- By Colum LynchColum Lynch is Foreign Policy’s award-winning U.N.-based senior diplomatic reporter. He previously wrote FP’s Turtle Bay blog, for which he was awarded the 2011 National Magazine Award for best reporting in digital media. He was also the silver medal recipient of the 2013 Elizabeth Neuffer Memorial Prize for a three-part series documenting the U.N.’s systemic failure to protect civilians in Darfur, Sudan. Colum’s investigations have uncovered an American spy operation in Iraq, Russia’s monopoly of the $1 billion-a-year U.N. aircraft leasing market, and a Chinese diplomatic campaign to silence U.N. investigators scrutinizing Chinese arms deals in Africa. His deep digs into the U.N. bureaucracy have exposed sexual misconduct by U.N. blue helmets from Bosnia to the Democratic Republic of the Congo and documented monumental dysfunction in the U.N. office charged with rooting out misconduct and corruption. He now devotes his reporting chops to documenting President Donald Trump’s efforts to reorder the international system. Born in Los Angeles, Colum received a bachelor’s degree from the University of California, Berkeley, in 1985 and a master’s degree from Columbia University’s Graduate School of Journalism in 1987. Before moving to FP, Colum reported on diplomacy and national security for the Washington Post for more than a decade. He has appeared frequently on national news programs, including the Lehrer NewsHour, as well as on MSNBC, NPR, and the BBC.
Equatorial Guinea’s President Teodoro Obiang Nguema Mbasogo lost his latest bid to establish a UNESCO life science prize in his own name, following protests by human rights advocates and anti-corruption groups that the government had squandered the country’s oil-riches to fund the lavish lifestyle of his relatives.
Today, the EquatoGuinean leader offered his response, appointing his son Teodoro Nguema Obiang Mangue, who has become an international symbol of the regimes excesses, as his country’s envoy to UNESCO.
The younger Obiang, who goes by Teodorin and currently serves as Equatorial Guinea’s minister for agriculture and forestry, has been the target of criminal investigations in France and Spain. Earlier this month, French authorities in Paris seized a fleet of luxury cars — including Ferraris, Bugattis, and a Maserati — belonging to the younger Obiang.
This morning, the U.S. Justice Department filed a notice in connection with a "claim for the forfeiture of more than $70 million in assets, including a mansion, jet and Michael Jackson memorabilia" belonging to Teodorin, according to a press release issued by the New York-based Human Rights Watch. The forfeiture was first reported by Foreign Policy earlier this month.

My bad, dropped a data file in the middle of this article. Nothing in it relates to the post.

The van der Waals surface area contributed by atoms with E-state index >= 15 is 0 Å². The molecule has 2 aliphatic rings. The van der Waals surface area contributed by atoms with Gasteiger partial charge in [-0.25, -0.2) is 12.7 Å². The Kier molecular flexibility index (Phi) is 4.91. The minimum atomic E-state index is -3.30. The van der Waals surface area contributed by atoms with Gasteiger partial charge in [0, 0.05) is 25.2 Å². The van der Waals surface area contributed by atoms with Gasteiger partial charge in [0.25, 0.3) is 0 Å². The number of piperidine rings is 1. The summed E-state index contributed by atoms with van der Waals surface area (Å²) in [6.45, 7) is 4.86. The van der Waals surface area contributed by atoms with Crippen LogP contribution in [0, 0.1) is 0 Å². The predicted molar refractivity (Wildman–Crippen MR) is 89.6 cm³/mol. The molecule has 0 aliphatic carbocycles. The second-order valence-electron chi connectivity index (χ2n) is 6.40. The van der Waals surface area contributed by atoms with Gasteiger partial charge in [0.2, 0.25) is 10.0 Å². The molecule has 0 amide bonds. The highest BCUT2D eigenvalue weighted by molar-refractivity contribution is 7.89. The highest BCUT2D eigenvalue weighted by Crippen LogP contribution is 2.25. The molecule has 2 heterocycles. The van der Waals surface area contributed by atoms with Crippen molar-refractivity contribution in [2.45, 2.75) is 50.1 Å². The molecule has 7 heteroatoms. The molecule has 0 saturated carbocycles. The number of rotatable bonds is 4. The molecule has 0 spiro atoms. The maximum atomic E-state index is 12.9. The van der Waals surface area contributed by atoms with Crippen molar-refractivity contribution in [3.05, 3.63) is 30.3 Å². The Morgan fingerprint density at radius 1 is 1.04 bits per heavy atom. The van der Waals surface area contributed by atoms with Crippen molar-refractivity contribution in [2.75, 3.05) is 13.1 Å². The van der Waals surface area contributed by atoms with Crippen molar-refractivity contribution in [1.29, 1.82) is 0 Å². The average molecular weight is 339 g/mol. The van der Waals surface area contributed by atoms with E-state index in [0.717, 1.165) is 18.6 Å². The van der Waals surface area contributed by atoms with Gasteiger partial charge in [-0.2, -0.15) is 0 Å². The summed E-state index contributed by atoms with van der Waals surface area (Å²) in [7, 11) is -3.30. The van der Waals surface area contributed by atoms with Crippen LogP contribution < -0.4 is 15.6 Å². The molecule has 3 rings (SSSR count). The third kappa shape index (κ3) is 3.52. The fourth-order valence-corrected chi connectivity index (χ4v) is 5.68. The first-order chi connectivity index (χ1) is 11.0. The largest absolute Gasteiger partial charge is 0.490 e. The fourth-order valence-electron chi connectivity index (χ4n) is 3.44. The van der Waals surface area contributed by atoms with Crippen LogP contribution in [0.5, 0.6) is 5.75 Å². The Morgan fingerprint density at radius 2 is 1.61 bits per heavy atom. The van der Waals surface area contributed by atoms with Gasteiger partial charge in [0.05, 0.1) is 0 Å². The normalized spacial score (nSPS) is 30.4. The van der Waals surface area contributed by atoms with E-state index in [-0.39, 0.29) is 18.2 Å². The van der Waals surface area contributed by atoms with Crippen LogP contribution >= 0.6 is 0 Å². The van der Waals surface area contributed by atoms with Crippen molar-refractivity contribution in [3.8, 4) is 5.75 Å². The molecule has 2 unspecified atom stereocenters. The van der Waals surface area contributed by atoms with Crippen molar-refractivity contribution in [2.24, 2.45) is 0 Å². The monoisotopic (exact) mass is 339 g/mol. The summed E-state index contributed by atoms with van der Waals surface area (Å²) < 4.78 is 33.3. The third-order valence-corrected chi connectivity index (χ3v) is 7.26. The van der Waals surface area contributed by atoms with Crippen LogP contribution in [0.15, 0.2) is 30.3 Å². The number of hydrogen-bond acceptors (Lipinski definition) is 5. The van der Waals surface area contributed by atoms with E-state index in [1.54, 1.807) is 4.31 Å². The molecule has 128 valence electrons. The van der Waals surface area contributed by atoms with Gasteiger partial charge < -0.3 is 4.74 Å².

According to the rights group and most analysts, Teodorin, who also serves as vice president of Equatorial Guinea’s ruling party, is his fathers’ presumed choice to succeed him as the country’s leader. "He is known for his lavish, jet-setting lifestyle and love of luxury vehicles, which contrast sharply with the low living standards of the majority of the inhabitants of Equatorial Guinea," the report stated.
The Equatorial Guinean government has repeatedly denied the charges of corruption, saying the Obiang family is the target of an unfair smear campaign by foreign groups.
Kenneth Hurwitz, a senior legal officer for the Open Society’s Justice Initiative, said he believes that the move to accredit the young Obiang at UNESCO is aimed at immunizing him from prosecution in a French court. "My take is this is an attempt to make a creditable claim of diplomatic immunity," Hurwitz told Turtle Bay.
As to the precedent, Hurwitz said that a French businessman, Pierre Falcone, had been assigned to UNESCO on behalf of the Angolan government while he faced charges of arms trafficking in violation of French law. Falcone was convicted in Oct. 2009 by a criminal court in Paris on charges relating to "illegal arms deals, tax fraud, money laundering, embezzlement and other crimes," but later acquitted on all charges relating to arms trading by the Paris Court of Appeals on April 29, 2011.
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Correction: This post has been edited to reflect inaccuracies relating to Pierre Falcone.